Small Claims Court: In a Town or Village Court, if your claim is for $1,000 or less, there’s a $10 filing fee. If your claim is for more than $1,000, it’s $15. In a City Court, if your claim is $1,000 or less, the fee is $15. For a claim over $1,000, the fee is $20. You pay the fee when you file.

If you fill out the paperwork in person, the fee must be paid by cash, certified check, money order or bank check made out to “Clerk of the Civil Court.” If you fill out the paperwork online using a private vendor, you will have to pay by credit card.

American Arbitration Association (AAA): The cost of initiating an arbitration with the AAA is $200, paid upfront. Depending on the language of your contract with your cable, internet, or phone company, your provider may be obligated to reimburse you for all or part of this $200 fee.

Comcast: Comcast will reimburse your filing fee. However, if you lose the arbitration, you must pay Comcast back the $200.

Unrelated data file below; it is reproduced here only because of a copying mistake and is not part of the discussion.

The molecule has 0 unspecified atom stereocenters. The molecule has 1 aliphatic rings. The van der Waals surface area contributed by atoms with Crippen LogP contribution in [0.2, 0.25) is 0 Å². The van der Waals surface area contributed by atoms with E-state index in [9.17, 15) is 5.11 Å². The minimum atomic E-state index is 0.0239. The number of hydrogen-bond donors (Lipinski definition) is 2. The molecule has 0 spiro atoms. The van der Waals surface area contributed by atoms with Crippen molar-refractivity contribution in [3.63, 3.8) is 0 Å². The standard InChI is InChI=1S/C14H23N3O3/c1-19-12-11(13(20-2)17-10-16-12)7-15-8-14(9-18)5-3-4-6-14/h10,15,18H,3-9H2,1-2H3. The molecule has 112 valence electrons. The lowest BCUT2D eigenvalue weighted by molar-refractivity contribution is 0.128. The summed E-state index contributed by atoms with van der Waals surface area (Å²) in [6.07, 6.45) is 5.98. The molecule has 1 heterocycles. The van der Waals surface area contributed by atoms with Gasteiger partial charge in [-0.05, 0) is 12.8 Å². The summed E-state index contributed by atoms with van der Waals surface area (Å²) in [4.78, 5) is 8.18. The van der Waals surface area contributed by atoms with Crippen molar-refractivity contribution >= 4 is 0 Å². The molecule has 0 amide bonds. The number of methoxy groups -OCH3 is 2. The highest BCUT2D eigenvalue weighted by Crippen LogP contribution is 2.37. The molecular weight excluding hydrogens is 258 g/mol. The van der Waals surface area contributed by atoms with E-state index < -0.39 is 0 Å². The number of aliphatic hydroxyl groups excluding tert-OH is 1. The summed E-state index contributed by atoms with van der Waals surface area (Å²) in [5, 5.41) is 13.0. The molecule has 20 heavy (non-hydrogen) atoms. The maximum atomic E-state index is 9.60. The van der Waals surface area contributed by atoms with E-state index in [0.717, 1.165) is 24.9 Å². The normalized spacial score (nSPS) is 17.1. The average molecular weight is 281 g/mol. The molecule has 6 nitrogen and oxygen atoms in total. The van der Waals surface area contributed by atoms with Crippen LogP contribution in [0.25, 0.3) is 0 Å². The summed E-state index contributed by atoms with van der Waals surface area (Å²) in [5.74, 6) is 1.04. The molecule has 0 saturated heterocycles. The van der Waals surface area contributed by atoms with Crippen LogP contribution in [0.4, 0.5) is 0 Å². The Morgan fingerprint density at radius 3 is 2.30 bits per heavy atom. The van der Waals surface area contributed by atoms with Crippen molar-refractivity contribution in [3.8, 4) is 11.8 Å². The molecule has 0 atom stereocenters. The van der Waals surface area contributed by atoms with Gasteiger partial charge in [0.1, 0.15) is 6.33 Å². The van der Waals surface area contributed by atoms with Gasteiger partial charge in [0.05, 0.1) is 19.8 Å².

Time Warner Cable: Time Warner Cable will reimburse part of your filing fee if you request them to do so prior to initiating an arbitration. Time Warner Cable will only reimburse you for the difference between the cost of filing an arbitration ($200) and the cost of filing in small claims court (either $15 or $20). If Time Warner Cable wins the arbitration, they require that you reimburse them for the partial filing fee.

AT&T: AT&T will reimburse you for the filing fee (provided your claim is less than $75,000). If, however, the arbitrator finds that either the substance of your claim or the relief sought is frivolous or brought for an improper purpose, then you will have to reimburse the $200 to AT&T.